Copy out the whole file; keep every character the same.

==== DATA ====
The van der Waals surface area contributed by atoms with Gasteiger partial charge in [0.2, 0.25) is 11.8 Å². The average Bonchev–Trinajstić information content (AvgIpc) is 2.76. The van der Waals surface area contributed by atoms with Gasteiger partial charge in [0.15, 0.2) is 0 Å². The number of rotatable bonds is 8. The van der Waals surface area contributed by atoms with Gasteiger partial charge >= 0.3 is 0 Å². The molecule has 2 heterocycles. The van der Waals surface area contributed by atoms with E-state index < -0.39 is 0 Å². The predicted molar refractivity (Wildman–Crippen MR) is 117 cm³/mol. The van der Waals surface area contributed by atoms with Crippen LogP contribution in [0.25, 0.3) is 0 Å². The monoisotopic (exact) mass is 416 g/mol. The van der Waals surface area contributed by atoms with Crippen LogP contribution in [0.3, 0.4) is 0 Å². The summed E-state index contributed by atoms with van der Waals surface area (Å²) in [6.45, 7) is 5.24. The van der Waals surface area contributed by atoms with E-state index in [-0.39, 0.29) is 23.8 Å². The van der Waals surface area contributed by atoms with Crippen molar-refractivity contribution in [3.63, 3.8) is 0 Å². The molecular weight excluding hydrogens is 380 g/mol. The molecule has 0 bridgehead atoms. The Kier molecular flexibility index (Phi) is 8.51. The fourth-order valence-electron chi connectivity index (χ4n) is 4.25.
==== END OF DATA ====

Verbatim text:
The van der Waals surface area contributed by atoms with Gasteiger partial charge in [0.2, 0.25) is 11.8 Å². The average Bonchev–Trinajstić information content (AvgIpc) is 2.76. The van der Waals surface area contributed by atoms with Gasteiger partial charge in [0.15, 0.2) is 0 Å². The number of rotatable bonds is 8. The van der Waals surface area contributed by atoms with Gasteiger partial charge >= 0.3 is 0 Å². The molecule has 2 heterocycles. The van der Waals surface area contributed by atoms with E-state index < -0.39 is 0 Å². The predicted molar refractivity (Wildman–Crippen MR) is 117 cm³/mol. The van der Waals surface area contributed by atoms with Crippen LogP contribution in [0.25, 0.3) is 0 Å². The monoisotopic (exact) mass is 416 g/mol. The van der Waals surface area contributed by atoms with Crippen LogP contribution in [0.3, 0.4) is 0 Å². The summed E-state index contributed by atoms with van der Waals surface area (Å²) in [6.45, 7) is 5.24. The van der Waals surface area contributed by atoms with E-state index in [-0.39, 0.29) is 23.8 Å². The van der Waals surface area contributed by atoms with Crippen molar-refractivity contribution in [3.63, 3.8) is 0 Å². The molecular weight excluding hydrogens is 380 g/mol. The molecule has 0 bridgehead atoms. The Kier molecular flexibility index (Phi) is 8.51. The fourth-order valence-electron chi connectivity index (χ4n) is 4.25.